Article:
The human genome is organized into different levels of complexity.

Packaging of DNA into different chromatin states and 3D nuclear organization of the genome are emerging as additional levels of regulation of genome function and integrity.

The video below highlights new research in our lab:

Our broad research interests are to understand how alterations of nuclear architecture contribute to the genomic instability that drives aging and cancer processes.

Our studies are revealing essential roles for the structural nuclear protein A-type lamins in DNA repair, DNA replication, and telomere homeostasis, as well as in genome compartmentalization and mobility within the nuclear space. These findings, and the association of lamins dysfunction with degenerative disorders, premature aging, and cancer, provide evidence for lamins operating as “caretakers of the genome.”

Intriguingly, our studies in cancers with poor prognosis, such as BRCA-mutated and triple negative breast cancers (TNBC), show striking similarities with cellular phenotypes of HGPS patients, including deficiencies in DNA repair/replication and in vitamin D receptor (VDR) signaling. Importantly, we discovered that calcitriol, the most bioactive vitamin D metabolite, greatly improves a variety of phenotypes in cells from breast cancer and HGPS patients.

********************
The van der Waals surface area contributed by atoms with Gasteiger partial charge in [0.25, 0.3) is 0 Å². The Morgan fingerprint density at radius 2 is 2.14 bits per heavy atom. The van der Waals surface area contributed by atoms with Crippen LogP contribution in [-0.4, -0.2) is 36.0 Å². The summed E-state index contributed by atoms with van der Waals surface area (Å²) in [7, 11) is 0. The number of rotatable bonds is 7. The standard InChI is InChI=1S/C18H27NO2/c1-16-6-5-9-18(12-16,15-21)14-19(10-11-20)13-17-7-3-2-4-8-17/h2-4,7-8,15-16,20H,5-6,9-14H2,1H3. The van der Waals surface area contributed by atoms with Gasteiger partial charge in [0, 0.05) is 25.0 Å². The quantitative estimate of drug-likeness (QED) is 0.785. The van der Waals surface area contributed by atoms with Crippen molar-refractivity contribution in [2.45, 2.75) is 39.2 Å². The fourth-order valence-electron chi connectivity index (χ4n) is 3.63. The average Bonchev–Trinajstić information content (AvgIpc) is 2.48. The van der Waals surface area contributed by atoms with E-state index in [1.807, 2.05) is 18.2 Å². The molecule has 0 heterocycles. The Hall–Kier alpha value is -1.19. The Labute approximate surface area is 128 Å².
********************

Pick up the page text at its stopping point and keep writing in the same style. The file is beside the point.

We are currently focusing on three areas of research:

Genome Organization and Stability

Studying the association of lamins dysfunction with degenerative disorders, premature aging and cancer, and understanding the molecular mechanisms whereby lamins regulate genome stability and function.

Hutchinson Gilford Progeria Syndrome

Research on the molecular mechanisms of genomic instability in HGPS, a premature aging laminopathy, and strategies that ameliorate disease severity.

Cancer and Immunotherapy

Defining the cause-and-effect relationship between lamins loss and oncogenic mechanisms as well as the role of lamins in anti-tumor immunity and tumor response to immunotherapy.

Our long-term goal is to characterize how these pathways
contribute to disease in cells in vitro and in animal models in vivo,
as well as their potential as targets for treatment of lamins-related diseases.

Interested In Working With Us?

We are always looking for talented researchers. Interested candidates should have a strong background in molecular biology and immunology.

Contact Dr. Gonzalo directly via Email for more information.